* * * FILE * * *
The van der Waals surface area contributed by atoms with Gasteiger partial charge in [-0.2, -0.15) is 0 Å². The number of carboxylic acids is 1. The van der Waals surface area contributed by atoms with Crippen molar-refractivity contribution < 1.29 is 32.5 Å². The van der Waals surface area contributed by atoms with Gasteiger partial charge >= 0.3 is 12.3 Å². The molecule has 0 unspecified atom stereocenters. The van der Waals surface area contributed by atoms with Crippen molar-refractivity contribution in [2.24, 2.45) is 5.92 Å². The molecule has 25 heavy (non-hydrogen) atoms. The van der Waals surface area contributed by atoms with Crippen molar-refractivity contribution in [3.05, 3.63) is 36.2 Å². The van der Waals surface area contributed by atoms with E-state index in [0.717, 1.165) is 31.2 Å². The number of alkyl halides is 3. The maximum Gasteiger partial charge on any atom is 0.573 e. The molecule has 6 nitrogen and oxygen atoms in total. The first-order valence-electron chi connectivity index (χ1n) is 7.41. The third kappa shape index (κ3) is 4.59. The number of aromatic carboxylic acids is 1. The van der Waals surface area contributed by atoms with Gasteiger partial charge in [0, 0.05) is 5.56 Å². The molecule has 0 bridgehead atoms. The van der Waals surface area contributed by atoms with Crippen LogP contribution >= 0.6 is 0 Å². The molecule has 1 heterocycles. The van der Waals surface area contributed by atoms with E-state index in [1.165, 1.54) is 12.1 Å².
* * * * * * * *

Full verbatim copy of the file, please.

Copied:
The van der Waals surface area contributed by atoms with Gasteiger partial charge in [-0.2, -0.15) is 0 Å². The number of carboxylic acids is 1. The van der Waals surface area contributed by atoms with Crippen molar-refractivity contribution < 1.29 is 32.5 Å². The van der Waals surface area contributed by atoms with Gasteiger partial charge >= 0.3 is 12.3 Å². The molecule has 0 unspecified atom stereocenters. The van der Waals surface area contributed by atoms with Crippen molar-refractivity contribution in [2.24, 2.45) is 5.92 Å². The molecule has 25 heavy (non-hydrogen) atoms. The van der Waals surface area contributed by atoms with Crippen molar-refractivity contribution in [3.05, 3.63) is 36.2 Å². The van der Waals surface area contributed by atoms with E-state index in [0.717, 1.165) is 31.2 Å². The number of alkyl halides is 3. The maximum Gasteiger partial charge on any atom is 0.573 e. The molecule has 6 nitrogen and oxygen atoms in total. The first-order valence-electron chi connectivity index (χ1n) is 7.41. The third kappa shape index (κ3) is 4.59. The number of aromatic carboxylic acids is 1. The van der Waals surface area contributed by atoms with Gasteiger partial charge in [0, 0.05) is 5.56 Å². The molecule has 0 bridgehead atoms. The van der Waals surface area contributed by atoms with Crippen LogP contribution >= 0.6 is 0 Å². The molecule has 1 heterocycles. The van der Waals surface area contributed by atoms with E-state index in [1.165, 1.54) is 12.1 Å².